Although Gerdau's first purchase of a foreign company came in 1981, when it acquired Uruguay's Laisa steel mill, its true international growth started at the end of the 1980s, with the acquisition of Canada's Courtice Steel Inc. in 1989. Three years later, Gerdau added to its Latin American operations with the purchase of two Chilean steelmakers, Indac and Aza, which were consolidated into a single company, Gerdau Aza. In 1995, Gerdau returned to Canada, purchasing Manitoba Rolling Mills Inc., which was then renamed Gerdau MRM. Two years later, Gerdau entered Argentina, acquiring Sociedad Industrial Puntana SA, or SIPSA. The following year, Gerdau added a one-third stake in that country's Sipar Laminacion de Aceros as well.
Not all of Gerdau's growth occurred outside of Brazil during this period. Indeed, the company continued to expand its domestic operations throughout the early 1990s. Gerdau took advantage of the privatization drive of the Brazilian government, picking up a number of formerly state-controlled steel mills, including the Barao de Cacais mill in 1988, Usina Siderúrgica da Bahia S.A. in Usiba in 1989, and then Companhia Siderúrgica do Nordeste and Aços Finos Piratini S.A. in 1991. The last-named business, which focused on the specialty steels market, enabled Gerdau to add a range of high value-added products to its existing steel products lines.
Gerdau's acquisition drive moved to Divinópolis in 1994, where it bought German-controlled Korf GmbH and its steel-works Cia. Siderúrgica Pains S.A. That purchase subjected Gerdau to investigation by Brazil's mergers and monopolies body; Gerdau ultimately gained permission to proceed with the acquisition. Subsequently, Gerdau sold off the rest of the Korf operations and renamed the Pains mill Gerdau Divinópolis. Domestic expansion continued into the late 1990s with the purchase of a minority stake in semi-finished products group Açominos. Over the next several years, Gerdau increased its share of Açominos to nearly 37 percent in 1999, and finally to 87 percent in 2002, including more than 79 percent of voting rights.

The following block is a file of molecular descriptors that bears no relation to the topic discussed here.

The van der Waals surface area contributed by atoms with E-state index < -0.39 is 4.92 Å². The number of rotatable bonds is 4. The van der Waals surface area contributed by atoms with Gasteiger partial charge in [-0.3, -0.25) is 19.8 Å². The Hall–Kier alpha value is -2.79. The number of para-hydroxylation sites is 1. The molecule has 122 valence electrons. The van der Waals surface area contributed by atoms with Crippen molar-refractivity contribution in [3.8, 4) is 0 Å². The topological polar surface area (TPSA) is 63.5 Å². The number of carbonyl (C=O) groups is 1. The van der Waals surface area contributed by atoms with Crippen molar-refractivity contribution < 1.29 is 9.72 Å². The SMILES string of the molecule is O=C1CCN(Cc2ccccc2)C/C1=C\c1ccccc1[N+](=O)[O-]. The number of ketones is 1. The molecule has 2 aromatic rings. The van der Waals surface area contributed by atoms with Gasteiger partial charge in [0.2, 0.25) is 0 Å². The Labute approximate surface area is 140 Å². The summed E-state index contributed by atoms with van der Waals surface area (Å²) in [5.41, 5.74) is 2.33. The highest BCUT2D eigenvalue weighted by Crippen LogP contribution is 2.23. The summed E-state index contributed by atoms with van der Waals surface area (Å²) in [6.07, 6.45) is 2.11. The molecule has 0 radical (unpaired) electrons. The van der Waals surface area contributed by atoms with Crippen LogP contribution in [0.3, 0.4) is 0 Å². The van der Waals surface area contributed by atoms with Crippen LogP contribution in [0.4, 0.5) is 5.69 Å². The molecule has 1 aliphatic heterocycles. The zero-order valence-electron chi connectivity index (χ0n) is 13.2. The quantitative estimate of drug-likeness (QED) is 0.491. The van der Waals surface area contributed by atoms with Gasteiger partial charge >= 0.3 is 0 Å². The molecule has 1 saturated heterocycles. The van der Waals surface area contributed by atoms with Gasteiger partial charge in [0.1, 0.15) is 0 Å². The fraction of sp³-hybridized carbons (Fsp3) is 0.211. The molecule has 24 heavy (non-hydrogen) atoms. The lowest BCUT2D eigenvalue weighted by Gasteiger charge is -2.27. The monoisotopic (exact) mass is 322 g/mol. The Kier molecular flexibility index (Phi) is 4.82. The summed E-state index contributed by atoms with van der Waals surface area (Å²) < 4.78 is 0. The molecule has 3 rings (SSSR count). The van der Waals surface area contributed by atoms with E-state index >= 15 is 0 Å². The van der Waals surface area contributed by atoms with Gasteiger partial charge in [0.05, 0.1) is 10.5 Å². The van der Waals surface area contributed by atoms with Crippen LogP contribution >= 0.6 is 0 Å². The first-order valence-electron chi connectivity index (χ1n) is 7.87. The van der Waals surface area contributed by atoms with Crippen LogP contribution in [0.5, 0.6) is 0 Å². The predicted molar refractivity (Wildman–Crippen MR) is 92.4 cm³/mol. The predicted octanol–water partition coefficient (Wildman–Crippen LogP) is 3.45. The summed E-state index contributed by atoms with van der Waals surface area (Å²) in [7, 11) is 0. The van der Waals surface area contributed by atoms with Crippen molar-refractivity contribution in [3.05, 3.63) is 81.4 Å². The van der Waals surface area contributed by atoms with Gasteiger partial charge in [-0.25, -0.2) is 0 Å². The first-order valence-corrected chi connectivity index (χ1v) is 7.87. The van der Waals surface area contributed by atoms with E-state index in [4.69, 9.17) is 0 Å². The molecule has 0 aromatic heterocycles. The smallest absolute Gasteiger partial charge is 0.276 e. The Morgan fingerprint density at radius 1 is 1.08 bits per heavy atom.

Vision: To be an International and World Class Steel Company. Mission: Gerdau is an organization focused in the steel business with a mission to satisfy customers' needs, add value to shareholders, committed to fulfilling people's needs and contributing to the sustainable development of society.
By the mid-1990s, Gerdau had grown into an internationally operating group of more than 28 companies—including its own bank, launched in 1995 to provide financial services to its steel customers—and six publicly listed companies. In 1995, the company began a restructuring process in order to simplify its organizational structure. By 1997, Gerdau had completed the reorganization, merging its businesses into a single company, Gerdau S.A., listed on the Brazil stock exchange. Gerdau S.A. nonetheless remained under the control of the Gerdau family, whose members held more than 70 percent of the voting rights through their Metalúrgica Gerdau holding company. In 1999, Gerdau placed its stock on the New York Stock Exchange as well.
Despite its increasingly international operations, Gerdau remained a small player in the global steel market, ranked at the very bottom of the world's top 50 steel companies. Foreign sales represented just 10 percent of the group's total. In 1999, however, Gerdau took a leap into the big leagues when it paid Japan's Kyoei Steel $262 million to take over 75 percent of Florida-based AmeriSteel. The deal boosted Gerdau's total production past seven million tons per year, and transformed it into the second largest producer of concrete reinforcing bars. The addition of AmeriSteel allowed Gerdau to climb to the world's top 25 steel companies; it also shifted the balance of the group's geographic sales, as international revenues now reached 36 percent of the group's total.
Gerdau immediately began investing in its new U.S. business, pouring more than $340 million to expand production at AmeriSteel's four minimills by some 25 percent. At the same time, Gerdau's holding of AmeriSteel increased to 85 percent.